I don't buy it; a C64 is simple enough that you could work out the functionality of most components by trial and error and then work back from first principles. You'd measure 5v TTL, and under a scope you'd see the 1mhz binary signal. From there, 74 series chips on the board would probably be the first to be identified, simply based on inputs and outputs. And once you did that, and knew that this was a NOR gate or whatever, you'd pop the top off, look at it under microscope, and start to work back from your knowledge that this had digital logic and you'd figure out what the _function_ of a transistor was even if you didn't know what it is.

The RAMs and ROMs would be fairly trivial to figure out, as well.

You might not learn the manufacturing process -- that really did take a couple decades of material science and physics advances. But the principles of the machine would be clear. And then you could take the knowledge of that and scale it to the electronics components available in the era. You'd definitely have a head start simply knowing that these things were _possible_, and getting a boost on knowing how a computer could be structured.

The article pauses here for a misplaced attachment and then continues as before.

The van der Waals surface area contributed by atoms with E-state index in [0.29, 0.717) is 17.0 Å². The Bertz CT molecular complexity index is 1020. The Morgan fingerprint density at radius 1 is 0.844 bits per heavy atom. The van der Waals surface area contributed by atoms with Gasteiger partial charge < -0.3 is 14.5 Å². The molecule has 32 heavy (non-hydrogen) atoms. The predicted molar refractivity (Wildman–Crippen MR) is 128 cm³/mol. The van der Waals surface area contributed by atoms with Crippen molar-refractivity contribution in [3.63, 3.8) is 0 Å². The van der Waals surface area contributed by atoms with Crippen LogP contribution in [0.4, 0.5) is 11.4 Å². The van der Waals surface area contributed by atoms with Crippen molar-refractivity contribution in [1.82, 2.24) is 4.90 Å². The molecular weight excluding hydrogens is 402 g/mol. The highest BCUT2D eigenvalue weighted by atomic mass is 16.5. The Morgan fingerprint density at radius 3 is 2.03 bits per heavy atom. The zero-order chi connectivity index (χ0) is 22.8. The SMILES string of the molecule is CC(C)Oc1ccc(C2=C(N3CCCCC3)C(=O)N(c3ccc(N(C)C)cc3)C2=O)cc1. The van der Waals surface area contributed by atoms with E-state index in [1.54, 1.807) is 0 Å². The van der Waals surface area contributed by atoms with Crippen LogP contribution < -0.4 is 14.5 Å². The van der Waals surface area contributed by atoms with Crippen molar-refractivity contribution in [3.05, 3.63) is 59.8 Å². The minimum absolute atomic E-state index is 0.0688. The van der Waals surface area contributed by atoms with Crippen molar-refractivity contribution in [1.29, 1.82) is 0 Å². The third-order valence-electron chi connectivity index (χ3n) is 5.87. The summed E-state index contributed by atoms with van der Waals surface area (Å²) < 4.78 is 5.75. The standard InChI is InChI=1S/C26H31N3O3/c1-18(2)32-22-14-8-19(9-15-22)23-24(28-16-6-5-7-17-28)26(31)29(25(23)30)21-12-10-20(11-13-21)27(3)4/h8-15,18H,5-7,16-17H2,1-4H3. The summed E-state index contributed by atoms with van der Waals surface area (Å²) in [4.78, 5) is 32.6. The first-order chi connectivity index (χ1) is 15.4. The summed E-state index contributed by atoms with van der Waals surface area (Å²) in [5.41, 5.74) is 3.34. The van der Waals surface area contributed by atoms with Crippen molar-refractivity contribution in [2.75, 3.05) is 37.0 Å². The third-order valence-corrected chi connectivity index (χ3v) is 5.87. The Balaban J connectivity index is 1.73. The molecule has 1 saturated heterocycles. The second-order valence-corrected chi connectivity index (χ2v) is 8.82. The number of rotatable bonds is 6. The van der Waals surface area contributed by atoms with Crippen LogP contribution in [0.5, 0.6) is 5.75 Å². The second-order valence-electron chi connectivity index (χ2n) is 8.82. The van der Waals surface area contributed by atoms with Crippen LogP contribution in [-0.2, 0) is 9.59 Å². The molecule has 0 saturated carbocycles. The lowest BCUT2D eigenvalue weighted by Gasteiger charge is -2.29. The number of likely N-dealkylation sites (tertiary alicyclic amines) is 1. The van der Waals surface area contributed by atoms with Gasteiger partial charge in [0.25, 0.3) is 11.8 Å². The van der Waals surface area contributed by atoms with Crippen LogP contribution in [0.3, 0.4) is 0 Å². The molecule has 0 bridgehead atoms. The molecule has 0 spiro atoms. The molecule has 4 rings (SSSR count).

They can probably figure out that the little plastic things either store data or perform computation. By process of elimination since wires, resistors, capacitors, PCBs can all be analyzed for their properties.

Given that knowledge they can try breaking those pieces of plastic apart to see that it's a housing over some sort of ceramic core. Using spectroscopy and chemistry you can figure out what that core is made out of. Now you know what mix of chemicals allows for really high density data storage and computation.

Using x-rays and microscopes they can figure out that the little ceramic die has some sort of structure etched on it. Maybe remove tiny pieces to see what different parts/layers are chemically composed of.